The Stand Evaluation: The CBS All Entry Adaptation captures Stephen King’s struggle between good and evil
When The Stand hit bookstores in 1978, few reviewers called it a modern classic. A widespread Associated Press review predicted that it could “only get some readers to sleep” instead of making them sleep with the lights on. UPI was friendlier but condescending and said, “It’s not art – but it’s fun.” One of the few blatantly bright messages came from Jim Ridley of Murfeesboro, Tenn. Morning Press, who called it a “new American classic”. Ridley was later a celebrated film critic and editor for the Nashville scene. He was all 12 years old when he wrote the review, but it’s safe to say that popular opinion has prevailed in the 40+ years since The Stand was published. It may not be every King fan’s favorite book, but it is clearly one of the author’s seminal novels. This marks a point where his ambitions stretched beyond scary stories into the realm of myth.
That ambition has also made it difficult to adapt. The booth begins as a story that follows a few dozen characters after a global pandemic wiped out much of the human population. It ends up being nothing less than a struggle between good and evil that unfolds in the American Southwest. Mick Garris directed a solid four-part miniseries that aired in 1994, but a feature film version has been talked about on a regular basis over the years, and this new nine-part miniseries can be traced directly back to a failed attempt to make a still film in the early 10s Years, an effort that grew into four films, then a miniseries, followed by a movie before it squirted out.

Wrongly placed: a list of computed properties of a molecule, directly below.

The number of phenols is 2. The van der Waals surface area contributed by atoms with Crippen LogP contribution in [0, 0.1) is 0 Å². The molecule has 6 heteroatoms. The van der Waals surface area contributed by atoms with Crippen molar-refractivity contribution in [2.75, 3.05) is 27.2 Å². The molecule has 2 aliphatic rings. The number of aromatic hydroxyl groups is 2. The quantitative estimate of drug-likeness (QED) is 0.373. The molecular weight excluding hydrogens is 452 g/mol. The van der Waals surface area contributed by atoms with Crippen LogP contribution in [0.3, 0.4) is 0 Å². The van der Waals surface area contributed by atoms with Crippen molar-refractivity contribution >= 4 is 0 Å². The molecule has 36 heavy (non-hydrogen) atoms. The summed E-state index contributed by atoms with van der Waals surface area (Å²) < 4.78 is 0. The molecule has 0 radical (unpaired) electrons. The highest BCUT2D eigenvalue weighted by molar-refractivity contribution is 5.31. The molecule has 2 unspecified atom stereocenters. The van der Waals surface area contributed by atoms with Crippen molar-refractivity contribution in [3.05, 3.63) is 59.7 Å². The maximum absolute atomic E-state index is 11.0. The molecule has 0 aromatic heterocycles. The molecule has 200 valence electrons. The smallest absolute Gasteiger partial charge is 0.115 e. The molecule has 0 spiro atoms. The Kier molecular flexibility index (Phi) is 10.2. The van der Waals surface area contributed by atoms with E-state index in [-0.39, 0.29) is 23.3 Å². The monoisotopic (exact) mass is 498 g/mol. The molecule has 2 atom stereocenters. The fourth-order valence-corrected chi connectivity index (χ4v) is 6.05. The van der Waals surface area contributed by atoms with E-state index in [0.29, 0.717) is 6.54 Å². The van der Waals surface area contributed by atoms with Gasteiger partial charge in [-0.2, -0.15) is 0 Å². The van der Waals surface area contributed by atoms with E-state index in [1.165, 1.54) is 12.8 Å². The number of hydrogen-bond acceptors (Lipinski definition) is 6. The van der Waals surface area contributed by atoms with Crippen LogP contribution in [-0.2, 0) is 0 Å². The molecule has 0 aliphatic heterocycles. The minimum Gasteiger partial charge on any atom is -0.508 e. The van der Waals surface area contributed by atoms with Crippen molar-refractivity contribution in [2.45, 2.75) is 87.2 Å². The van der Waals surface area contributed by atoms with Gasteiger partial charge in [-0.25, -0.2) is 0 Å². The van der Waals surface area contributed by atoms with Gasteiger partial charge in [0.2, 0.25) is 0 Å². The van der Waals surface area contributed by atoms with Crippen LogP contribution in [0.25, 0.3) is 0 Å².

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A new miniseries might have been inevitable. It’s difficult to narrow a story of this magnitude to a shorter run time, and we’re in the middle of a season of book-to-miniseries adaptations. So why not The Stand? The first four episodes of the miniseries were developed by Josh Boone (Fault in Our Stars, New Mutants) and Benjamin Cavell with a writing team that included Stephen King’s son Owen King (and King himself for the finale) that approach. For all its apocalyptic oomph, The Stand is also a slow-cooking story that takes time to unfold, and miniseries are slowly cooking well.
However, the model of this new version is less Big Little Lies than Lost. Rather than going straight through from the beginning to the end of the narrative, this version of The Stand flashes back and forth, sometimes introducing characters before we learn their backstory, and then filling it in at a dramatically appropriate time. (And borrowing from Lost is hardly a crime, considering how much this series owes, according to its creators’ admission, King in general, and The Stand in particular.) Given the number of characters on The Stand, there’s plenty to do too on the screen here.